• more than acupuncture

    Our volunteers include massage therapists, chiropractors, physical therapists, naturopaths, as well as nurses, nurse practitioners and allopathic physicians.
  • objective outcomes

    Our volunteers hone their clinical skills by properly assessing their patient's condition and setting achievable outcome goals.
  • Research Focused

    Conducting research studies and documenting patient cases helps us analyze the efficacy of our clinic and contribute to the body of evidence that supports our project model.
  • rural nepal

    Home to eight of the highest mountains in the world including Mt. Everest, Nepal remains one of the poorest countries in the world.
  • confidence

    Our volunteers acquire the confidence to serve as primary care providers, treating 15 to 25 patients per day in our community style clinic.
  • 1
  • 2
  • 3
  • 4
  • 5
image

Our Mission

Why Nepal and why acupuncture? Find out about our model for providing primary care in rural Nepal Read More
image

Our Clinics

Since 2008, our clinics have provided over 300,000 primary care visits. Read More
image

Our Partners

Strategic partnerships allow us to influence government policy an achieve educational goals. Read More
image

Volunteer With Us

Acupuncture Relief Project needs your help. We have two volunteer programs designed to provide you opportunities to serve. Read More
image

Our Evidence

Case studies and other field research helps us analyze the efficacy of our clinic efforts. Read More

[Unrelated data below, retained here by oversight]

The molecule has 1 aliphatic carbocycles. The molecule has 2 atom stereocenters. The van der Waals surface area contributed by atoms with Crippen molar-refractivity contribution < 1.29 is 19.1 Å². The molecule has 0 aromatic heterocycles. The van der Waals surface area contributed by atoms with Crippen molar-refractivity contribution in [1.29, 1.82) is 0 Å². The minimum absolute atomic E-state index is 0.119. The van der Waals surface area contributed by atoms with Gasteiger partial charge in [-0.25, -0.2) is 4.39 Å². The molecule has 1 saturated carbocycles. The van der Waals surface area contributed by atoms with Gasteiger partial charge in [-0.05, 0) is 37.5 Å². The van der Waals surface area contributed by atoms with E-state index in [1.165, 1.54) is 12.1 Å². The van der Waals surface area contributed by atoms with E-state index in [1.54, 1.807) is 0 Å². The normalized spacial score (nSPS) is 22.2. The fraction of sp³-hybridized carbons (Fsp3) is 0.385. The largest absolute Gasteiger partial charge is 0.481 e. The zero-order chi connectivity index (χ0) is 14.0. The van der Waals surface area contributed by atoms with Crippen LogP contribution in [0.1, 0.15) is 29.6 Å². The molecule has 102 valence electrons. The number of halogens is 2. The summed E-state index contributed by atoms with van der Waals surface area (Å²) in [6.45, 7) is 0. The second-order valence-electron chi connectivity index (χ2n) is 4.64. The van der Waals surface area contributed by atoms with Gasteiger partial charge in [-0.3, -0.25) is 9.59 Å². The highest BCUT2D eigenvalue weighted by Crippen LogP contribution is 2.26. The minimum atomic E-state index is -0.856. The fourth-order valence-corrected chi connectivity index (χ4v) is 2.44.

• 1
  • 1

VOLUNTEER COMMUNITY CARE CLINICS IN NEPAL

Nepal remains one of the poorest countries in the world and has been plagued with political unrest and military conflict for the past decade. In 2015, a pair of major earthquakes devastated this small and fragile country. 

Since 2008, the Acupuncture Relief Project has provided over 300,000 treatments to patients living in rural villages outside of Kathmandu Nepal. Our efforts include the treatment of patients living without access to modern medical care as well as people suffering from extreme poverty, substance abuse and social disfranchisement.

Common conditions include musculoskeletal pain, digestive pain, hypertension, diabetes, stroke rehabilitation, uterine prolapse, asthma, and recovery from tuberculosis treatment, typhoid fever, and surgery.

Read More

Featured Case Studies

  • Ganglion Cyst +

    11-year-old female presents with large lump over left radial artery at radial styloid process, causing pain to the Read More
  • Bilateral Leg Weakness and Paralysis +

    42-year-old female presents with an inability to walk due to slow-onset, partial bilateral leg paralysis occurring over a Read More
  • Chronic Non-Healing Ear Ulcers +

    15-year-old female presents with purulent, non-healing ulcers in the right ear canal. After 20 treatments, using an integrative Read More
  • Low Back Pain with Radiation +

    30 year old male presents with severe back and left leg pain, exhibiting postural deviation as a way Read More
  • 1
  • 2
  • 3
  • 4
  • 5
  • 6
  • 7
  • 8
  • 9
  • 10
  • 11
  • 12

Compassion Connect : Documentary Series

  • image

    In the aftermath of the 2015 Gorkha Earthquake, this episode explores the challenges of providing basic medical access for people living in rural areas.

    Watch Episode

    Episode 1: Rural Primary Care

  • image

    Acupuncture Relief Project tackles complicated medical cases through accurate assessment and the cooperation of both governmental and non-governmental agencies.

    Watch Episode

    EPISODE 2: INTEGRATED MEDICINE

  • image

    Cooperation with the local government yields a unique opportunities to establish a new integrated medicine outpost in Bajra Barahi, Makawanpur, Nepal.

    Watch Episode